GUEST VIEW: Keep student loan rates affordable

This following editorial was published May 28 in the La Crosse Tribune, Wis.:

 

Hindsight says we should have seen the financial crisis of several years ago coming. Not enough people did, and it nearly took down our economy.

Now just as we’re on the slow path of recovery, with housing sales hammered by the financial crisis finally rebounding, Congress may fail to prevent another crisis that we can predict. Without action by July 1, the interest rates on federal student loans will double, putting an extreme burden on more than 37 million borrowers.

Apparently it’s too much to expect Congress to prevent freight trains from coming down the tunnel, even when we see the light from miles away. After all, Congress failed to avert sequestration, and its members apparently prefer partisan bickering and posturing over actual legislation that will help our economy.

There is about $1 trillion in outstanding student loan debt in the country, of which about $864 billion is federal student loan debt. About $85 billion is past due, and 37 million borrowers have outstanding student loan balances. Allowing the interest rate on federal loans to jump from 3.4 to 6.8 percent will do nothing to help improve collections and will only send more students into financial ruin and default.

The average student loan debt for students who graduated from college in 2011 is nearly $27,000. Minnesota has the third highest student loan debt average in the nation at just below $30,000. Winona State University has the highest debt of Minnesota public schools at $31,275. Saint Mary’s University, a private school, has students graduate with an average debt of $31,031. At least nine other private colleges in Minnesota that had data available have debt rates higher than Saint Mary’s.

Wisconsin ranks 16th, with an average debt of $26,238. University of Wisconsin-La Crosse student graduates in 2011 had an average debt of $23,034. Viterbo University student debt figures were not available.

But before we admonish our young people for borrowing too much money, nearly 42 percent of the outstanding debt is carried by people between the ages of 30 and 50, and 17 percent are older than 50.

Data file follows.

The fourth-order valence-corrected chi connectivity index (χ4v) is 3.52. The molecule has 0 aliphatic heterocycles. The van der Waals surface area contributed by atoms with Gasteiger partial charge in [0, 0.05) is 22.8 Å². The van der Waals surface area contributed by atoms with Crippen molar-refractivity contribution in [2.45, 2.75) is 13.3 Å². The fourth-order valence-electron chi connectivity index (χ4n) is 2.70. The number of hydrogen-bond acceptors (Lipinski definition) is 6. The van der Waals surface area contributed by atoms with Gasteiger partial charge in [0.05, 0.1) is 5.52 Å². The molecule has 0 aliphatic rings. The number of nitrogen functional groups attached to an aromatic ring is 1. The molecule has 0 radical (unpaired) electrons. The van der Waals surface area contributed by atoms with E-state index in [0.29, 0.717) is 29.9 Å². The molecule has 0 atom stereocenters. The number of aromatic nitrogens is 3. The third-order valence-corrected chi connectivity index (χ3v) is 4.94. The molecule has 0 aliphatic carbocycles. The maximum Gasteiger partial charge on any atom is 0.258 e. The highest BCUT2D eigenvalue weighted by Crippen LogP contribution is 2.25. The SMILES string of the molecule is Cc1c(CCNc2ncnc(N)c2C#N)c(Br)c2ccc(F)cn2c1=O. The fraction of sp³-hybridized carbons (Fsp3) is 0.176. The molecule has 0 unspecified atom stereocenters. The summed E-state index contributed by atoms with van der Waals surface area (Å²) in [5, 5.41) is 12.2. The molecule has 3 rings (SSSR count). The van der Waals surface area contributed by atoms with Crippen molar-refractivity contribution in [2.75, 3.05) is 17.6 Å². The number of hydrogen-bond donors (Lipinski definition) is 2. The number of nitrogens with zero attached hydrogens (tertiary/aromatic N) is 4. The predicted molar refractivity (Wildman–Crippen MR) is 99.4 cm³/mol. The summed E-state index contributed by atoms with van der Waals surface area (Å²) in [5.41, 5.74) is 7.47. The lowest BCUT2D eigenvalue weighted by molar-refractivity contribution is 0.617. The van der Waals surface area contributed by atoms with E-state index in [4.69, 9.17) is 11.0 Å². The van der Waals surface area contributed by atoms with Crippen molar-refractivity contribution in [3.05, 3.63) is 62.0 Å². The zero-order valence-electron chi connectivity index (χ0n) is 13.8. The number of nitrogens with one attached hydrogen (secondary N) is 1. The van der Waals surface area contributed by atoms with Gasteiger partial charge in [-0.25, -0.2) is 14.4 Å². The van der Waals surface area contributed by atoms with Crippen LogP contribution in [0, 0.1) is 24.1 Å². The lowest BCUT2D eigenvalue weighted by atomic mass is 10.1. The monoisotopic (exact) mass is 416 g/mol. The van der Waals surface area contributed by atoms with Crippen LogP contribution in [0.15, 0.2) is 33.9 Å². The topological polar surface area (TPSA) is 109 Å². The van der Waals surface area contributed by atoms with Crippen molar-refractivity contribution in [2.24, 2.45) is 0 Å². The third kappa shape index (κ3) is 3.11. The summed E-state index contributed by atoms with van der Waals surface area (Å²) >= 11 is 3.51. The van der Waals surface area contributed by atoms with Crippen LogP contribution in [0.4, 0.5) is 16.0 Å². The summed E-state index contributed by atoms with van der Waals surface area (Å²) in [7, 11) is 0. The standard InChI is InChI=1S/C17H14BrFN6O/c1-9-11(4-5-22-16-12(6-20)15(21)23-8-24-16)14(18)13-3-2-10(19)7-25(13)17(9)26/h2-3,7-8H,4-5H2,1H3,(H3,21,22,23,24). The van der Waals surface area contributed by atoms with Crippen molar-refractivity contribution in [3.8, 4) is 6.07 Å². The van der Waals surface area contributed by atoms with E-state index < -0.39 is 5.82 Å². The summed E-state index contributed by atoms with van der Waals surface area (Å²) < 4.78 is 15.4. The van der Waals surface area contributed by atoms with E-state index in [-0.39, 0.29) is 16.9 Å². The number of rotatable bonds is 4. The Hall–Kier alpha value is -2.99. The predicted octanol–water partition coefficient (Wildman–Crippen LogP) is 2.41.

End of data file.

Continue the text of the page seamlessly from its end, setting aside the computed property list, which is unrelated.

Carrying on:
Our economic system relies on citizens who borrow money to purchase items such as homes and cars. One only needs to look at what happened when that system nearly collapsed in 2008 to understand that importance. Because of their crushing student loan debt, many people will not be making the big-ticket purchases that could spur our economy. …

Sen. Elizabeth Warren, D-Mass., has proposed that student loan interest rates be set as at the same level that the Federal Reserve offers to big banks, which would be less than 1 percent.

But a bill passed Thursday in the House would change the interest to a variable rate based on the 10-year Treasury note plus 2.5 percent, with a cap of 8.5 percent. That would equate to about 4.5 percent at today’s rates. The bill was primarily split along party lines, with Republicans in favor and Democrats opposed. Reps. Ron Kind, D-La Crosse, and Tim Walz, D-Mankato, voted against the bill.

Walz said the bill would leave students with more debt than if rates were to double and said he wants to find a better solution.

“We should be encouraging access to higher education, not creating hurdles to it,” he said.

Rising default rates on student loans are obviously a concern, but we need to strike a balance between the federal budget and gouging. If we want more people in good jobs who are paying back their loans — and contributing taxes — access to higher education is critical.

Shame on Congress if it can’t figure this one out.

 

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Posted by Tribune News Services

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